PG&E Corp. plans to replace three natural gas-fired power plants in California with battery-storage systems as the state continues its push to squeeze fossil fuels out of the electricity mix.
The California Public Utilities Commission approved Thursday four PG&E energy-storage contracts to support Northern California’s electric grid, including a project by Tesla Inc. The commission in January ordered the state’s biggest utility to find a way to replace the power it gets from three Calpine Corp. gas plants that are at risk of retirement, and to consider battery systems.
California has mandated that utilities add about 1.3 gigawatts of energy storage to the grid by 2020 to help integrate the increasing amount of intermittent wind and solar power. Governor Jerry Brown signed legislation in September requiring the state to get all of its power from carbon-free sources by 2045.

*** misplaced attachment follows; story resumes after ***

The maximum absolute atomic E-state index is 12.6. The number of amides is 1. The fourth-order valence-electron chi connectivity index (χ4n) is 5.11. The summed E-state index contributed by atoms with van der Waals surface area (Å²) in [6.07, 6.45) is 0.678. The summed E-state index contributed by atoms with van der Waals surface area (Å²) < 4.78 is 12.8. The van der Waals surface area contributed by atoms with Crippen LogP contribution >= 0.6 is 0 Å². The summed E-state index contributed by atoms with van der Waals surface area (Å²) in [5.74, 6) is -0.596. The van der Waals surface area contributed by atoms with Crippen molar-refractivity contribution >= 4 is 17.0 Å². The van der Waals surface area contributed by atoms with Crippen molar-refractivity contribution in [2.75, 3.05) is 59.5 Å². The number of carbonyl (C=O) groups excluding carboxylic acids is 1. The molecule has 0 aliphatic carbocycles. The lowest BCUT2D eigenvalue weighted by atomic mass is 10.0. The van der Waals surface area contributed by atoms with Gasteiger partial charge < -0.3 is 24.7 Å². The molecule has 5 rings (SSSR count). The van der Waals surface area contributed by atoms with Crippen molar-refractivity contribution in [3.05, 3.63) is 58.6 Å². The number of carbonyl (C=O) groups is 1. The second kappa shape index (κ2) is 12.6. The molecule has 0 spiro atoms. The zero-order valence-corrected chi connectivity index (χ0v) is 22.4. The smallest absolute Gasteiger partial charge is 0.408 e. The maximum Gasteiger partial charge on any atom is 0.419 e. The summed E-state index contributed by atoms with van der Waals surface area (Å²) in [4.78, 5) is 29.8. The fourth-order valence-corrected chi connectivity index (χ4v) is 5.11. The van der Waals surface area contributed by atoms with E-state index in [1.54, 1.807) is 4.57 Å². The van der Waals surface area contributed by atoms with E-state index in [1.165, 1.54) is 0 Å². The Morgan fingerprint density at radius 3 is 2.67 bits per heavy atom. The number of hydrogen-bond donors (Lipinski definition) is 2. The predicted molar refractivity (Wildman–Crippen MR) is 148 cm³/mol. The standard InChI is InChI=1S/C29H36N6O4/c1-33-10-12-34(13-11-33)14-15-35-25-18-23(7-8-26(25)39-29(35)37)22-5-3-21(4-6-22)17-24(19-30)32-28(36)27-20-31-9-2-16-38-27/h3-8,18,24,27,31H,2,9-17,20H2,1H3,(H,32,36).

Commissioner Liane Randolph called Thursday’s 4-1 vote “only one step in the broader challenge we face in managing the state’s fossil fuel fleet.” Commissioner Clifford Rechtschaffen was the lone opposing vote. California relies on gas for about 34 percent of its electricity, according to the California Energy Commission.
The four battery projects include a 183-megawatt facility south of San Jose, California, that will be designed and built by Tesla and owned by PG&E. Vistra Energy Corp. is planning a 300-megawatt installation; Hummingbird Energy Storage LLC is developing a 75-megawatt project; and Micronoc Inc. plans to install 10 megawatts of capacity at customer locations.